Over at Wired’s Threat Level blog, Kim Zetter’s excellent coverage of the Lori Drew trial continues. In this post, she discusses the testimony of Lori Drew’s daughter Sarah:
The girl’s testimony, if true, supports the defense’s assertions that Lori Drew was unaware of Meier’s previous suicide attempt until after Meier killed herself in 2006.
The younger Drew, who prosecutors say was involved in the creation of the fake MySpace account through which Meier was bullied, denied playing any role in the creation of the account, although she admitted she was present when many of the messages were written and when the final message was sent to Meier telling her the world “would be a better place without you.” She insisted she told Ashley Grills, who confessed to writing the last message, not to send it, although she didn’t say why she told this to Grills.
She said it was Grills — who has been granted immunity by prosecutors — who devised the plan, created the account and sent the messages. Neither she nor her mother knew the account was created until “after the fact,” and neither one was home when Grills clicked on the terms of service to create the Josh Evans profile. She also said her mother wasn’t home when Grills sent the final message to Meier.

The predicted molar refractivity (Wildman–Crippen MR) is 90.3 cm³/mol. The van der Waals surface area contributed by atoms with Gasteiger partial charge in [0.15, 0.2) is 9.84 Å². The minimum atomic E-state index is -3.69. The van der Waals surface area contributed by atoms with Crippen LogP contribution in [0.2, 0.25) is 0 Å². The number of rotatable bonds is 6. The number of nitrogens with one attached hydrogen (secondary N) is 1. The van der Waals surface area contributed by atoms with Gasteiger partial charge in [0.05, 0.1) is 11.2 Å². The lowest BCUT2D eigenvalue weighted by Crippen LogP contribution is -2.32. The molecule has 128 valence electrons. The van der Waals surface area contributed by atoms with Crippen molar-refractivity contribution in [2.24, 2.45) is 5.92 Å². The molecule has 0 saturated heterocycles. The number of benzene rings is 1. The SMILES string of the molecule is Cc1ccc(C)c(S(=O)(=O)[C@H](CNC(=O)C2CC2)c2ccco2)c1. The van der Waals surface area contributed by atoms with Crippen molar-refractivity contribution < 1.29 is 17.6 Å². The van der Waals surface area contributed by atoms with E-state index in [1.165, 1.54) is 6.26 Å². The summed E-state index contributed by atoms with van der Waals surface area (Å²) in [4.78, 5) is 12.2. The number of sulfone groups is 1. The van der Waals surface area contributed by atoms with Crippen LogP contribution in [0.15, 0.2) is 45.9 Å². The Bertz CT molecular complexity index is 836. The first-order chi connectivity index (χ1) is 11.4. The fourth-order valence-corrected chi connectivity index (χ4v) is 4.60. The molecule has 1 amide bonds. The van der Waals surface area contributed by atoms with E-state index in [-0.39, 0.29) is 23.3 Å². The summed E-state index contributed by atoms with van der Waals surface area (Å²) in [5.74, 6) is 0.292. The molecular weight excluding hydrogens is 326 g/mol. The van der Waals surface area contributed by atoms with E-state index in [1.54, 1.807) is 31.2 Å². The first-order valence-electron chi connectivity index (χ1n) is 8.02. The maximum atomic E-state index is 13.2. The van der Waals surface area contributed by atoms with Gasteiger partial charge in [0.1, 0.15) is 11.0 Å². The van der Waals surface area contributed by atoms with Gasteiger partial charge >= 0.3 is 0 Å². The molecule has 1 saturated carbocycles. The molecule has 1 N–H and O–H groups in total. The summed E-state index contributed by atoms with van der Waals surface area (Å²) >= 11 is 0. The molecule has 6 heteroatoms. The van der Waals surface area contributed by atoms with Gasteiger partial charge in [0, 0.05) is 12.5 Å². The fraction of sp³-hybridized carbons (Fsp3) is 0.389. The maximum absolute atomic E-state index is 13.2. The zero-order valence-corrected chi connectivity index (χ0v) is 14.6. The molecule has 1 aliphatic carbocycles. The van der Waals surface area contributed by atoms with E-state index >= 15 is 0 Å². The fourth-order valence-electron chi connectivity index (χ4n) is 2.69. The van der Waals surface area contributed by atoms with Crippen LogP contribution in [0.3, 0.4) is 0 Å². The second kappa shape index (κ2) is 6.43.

The girl’s words seemed designed to strike at the heart of the conspiracy charge against her mother, which asserts that she conspired with her daughter and Grills to intentionally violate the MySpace terms of service in order to inflict intentional emotional distress on Meier.
Grills had said that both Drews were with her when she created the account, but that none of them had read the terms of service. That testimony raised questions about whether Lori Drew could be convicted of conspiracy if she didn’t click to agree on the terms of service or even know they existed.
Originally Posted at Concurring Opinions
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This post was authored by Professor Daniel J. Solove, who through TeachPrivacy develops computer-based privacy training, data security training, HIPAA training, and many other forms of awareness training on privacy and security topics. Professor Solove also posts at his blog at LinkedIn. His blog has more than 1 million followers.